The Android 5.0 Lollipop aam aadmi review: I think I’ve made a terrible mistake

This is what Android Lollipop update means to a layman.

Written by Rajkrishnan Menon | New Delhi | Updated: November 21, 2014 11:12 am
androidlollipop This is what Android Lollipop update means to a layman.

Android 5 System Update’: I wasn’t among the many who were eagerly waiting for this message to pop up, and when it did, I lazily said, ‘Later’. But it did not take no for an answer, it persisted. And I downloaded. The whole process took only a little over five minutes.

When my Nexus 5 rebooted, for a moment I thought it had morphed into a Nexus 6: The icons were different, the lock screen was different, the gallery app was gone. Even the fonts had changed. ‘Material design’, I am told.

But I think I’ve made a terrible mistake: Now I have to get used to my phone all over again. For instance, I have to tap twice to open an app or an email. As a first-time Android/Touch phone user, I had barely got used to the one-touch trick. And I haven’t yet figured out how to get rid of the ‘BBM: Connected’ icon from the lock screen.

Android Lollipop

That’s right. Although I rarely use it, I still have BBM on my phone as a relic from, and a reminder of, a turbulent, not so distant past when my so-called smart phone, a BB, depended on me to stay sorted and alive when it should have been the other way round.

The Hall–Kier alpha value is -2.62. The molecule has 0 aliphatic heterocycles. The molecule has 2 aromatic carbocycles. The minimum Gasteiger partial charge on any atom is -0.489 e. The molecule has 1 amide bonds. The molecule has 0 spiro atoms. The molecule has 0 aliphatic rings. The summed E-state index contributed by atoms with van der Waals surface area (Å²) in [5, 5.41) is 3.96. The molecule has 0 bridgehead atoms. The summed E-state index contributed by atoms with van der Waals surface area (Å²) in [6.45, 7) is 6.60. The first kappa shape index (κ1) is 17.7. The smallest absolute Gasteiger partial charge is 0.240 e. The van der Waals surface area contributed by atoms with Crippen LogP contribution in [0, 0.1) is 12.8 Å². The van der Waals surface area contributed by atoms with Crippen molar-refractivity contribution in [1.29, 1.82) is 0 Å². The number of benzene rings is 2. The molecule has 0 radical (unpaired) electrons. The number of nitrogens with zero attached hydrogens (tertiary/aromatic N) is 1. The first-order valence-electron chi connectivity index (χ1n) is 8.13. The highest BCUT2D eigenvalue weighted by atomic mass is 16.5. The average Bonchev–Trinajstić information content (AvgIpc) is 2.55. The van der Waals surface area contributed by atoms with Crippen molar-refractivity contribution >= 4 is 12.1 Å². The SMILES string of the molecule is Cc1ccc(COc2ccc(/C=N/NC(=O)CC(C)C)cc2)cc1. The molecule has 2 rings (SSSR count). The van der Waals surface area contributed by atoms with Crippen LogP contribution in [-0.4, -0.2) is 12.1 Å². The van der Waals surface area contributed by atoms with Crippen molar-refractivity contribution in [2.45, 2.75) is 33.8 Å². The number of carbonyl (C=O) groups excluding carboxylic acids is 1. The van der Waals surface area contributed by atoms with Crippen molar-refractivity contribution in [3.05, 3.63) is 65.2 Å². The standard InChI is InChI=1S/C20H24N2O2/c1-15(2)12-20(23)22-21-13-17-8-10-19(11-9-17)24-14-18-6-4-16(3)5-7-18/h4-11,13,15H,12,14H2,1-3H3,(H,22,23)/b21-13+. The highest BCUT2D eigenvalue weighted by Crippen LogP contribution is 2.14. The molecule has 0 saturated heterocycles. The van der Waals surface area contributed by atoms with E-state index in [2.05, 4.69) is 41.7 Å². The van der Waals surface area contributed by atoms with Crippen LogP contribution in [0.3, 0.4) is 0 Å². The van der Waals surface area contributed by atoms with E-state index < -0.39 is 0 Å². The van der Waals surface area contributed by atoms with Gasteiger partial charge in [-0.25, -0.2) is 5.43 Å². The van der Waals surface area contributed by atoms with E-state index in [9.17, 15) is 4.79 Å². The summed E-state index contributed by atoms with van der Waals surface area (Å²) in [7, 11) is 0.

Anyway, I am even finding it slightly difficult to scroll the apps: I am convinced there is a lag. But I also noticed that the lockscreen tells me things like “12 minutes until full” when the phone is charging. Hmm.

Android ‘L’. Looks lighter, trimmer. I also found out about the Flashlight problems (But I guess that has more to do with Nexus) and how it is tough to ‘silence’ your phone totally with this OS. But maybe I’ll learn to like it.

Ok, so I wanted to Google something, and opened Chrome. All I wanted was one tab: For a simple, routine Google search. Whoa! Many of my recent tabs were floating around: Office mail, the Express epaper tab, my Twitter page…I started getting rid of them, stopping after six or seven tabs to think, “Oh God! This is never-ending.

Am I deleting my bookmarks, too?!” No. As it happened, I was only swiping away my recent tabs. It was like I had opened Chrome on my laptop.

I realise these guys meant business when they said, “We’d like to change the way you use smartphones and the web.”

Mission Lollipop has begun.

Written by Rajkrishnan Menon.

Also read his: Google Nexus 5 review for dummies: 5 reasons why I bought the Android flagship

A technically sound full review of the Android Lollipop will follow soon.

Meanwhile, please share your Lollipop experience in the comment section below.

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